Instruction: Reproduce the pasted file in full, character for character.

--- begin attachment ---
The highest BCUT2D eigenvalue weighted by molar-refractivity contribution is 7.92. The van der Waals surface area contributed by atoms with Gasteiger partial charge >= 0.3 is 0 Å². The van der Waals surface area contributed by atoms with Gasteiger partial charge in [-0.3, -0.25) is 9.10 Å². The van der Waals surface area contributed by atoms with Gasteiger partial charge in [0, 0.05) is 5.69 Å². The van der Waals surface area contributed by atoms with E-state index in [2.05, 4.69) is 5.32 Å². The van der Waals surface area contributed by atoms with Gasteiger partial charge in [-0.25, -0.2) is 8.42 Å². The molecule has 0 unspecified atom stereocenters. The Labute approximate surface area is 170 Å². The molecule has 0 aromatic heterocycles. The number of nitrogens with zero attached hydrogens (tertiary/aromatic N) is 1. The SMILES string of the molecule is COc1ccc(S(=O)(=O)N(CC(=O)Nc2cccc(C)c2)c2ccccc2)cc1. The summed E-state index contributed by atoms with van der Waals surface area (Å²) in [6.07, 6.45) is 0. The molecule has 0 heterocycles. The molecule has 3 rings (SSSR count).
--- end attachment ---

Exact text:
The highest BCUT2D eigenvalue weighted by molar-refractivity contribution is 7.92. The van der Waals surface area contributed by atoms with Gasteiger partial charge >= 0.3 is 0 Å². The van der Waals surface area contributed by atoms with Gasteiger partial charge in [-0.3, -0.25) is 9.10 Å². The van der Waals surface area contributed by atoms with Gasteiger partial charge in [0, 0.05) is 5.69 Å². The van der Waals surface area contributed by atoms with E-state index in [2.05, 4.69) is 5.32 Å². The van der Waals surface area contributed by atoms with Gasteiger partial charge in [-0.25, -0.2) is 8.42 Å². The molecule has 0 unspecified atom stereocenters. The Labute approximate surface area is 170 Å². The molecule has 0 aromatic heterocycles. The number of nitrogens with zero attached hydrogens (tertiary/aromatic N) is 1. The SMILES string of the molecule is COc1ccc(S(=O)(=O)N(CC(=O)Nc2cccc(C)c2)c2ccccc2)cc1. The summed E-state index contributed by atoms with van der Waals surface area (Å²) in [6.07, 6.45) is 0. The molecule has 0 heterocycles. The molecule has 3 rings (SSSR count).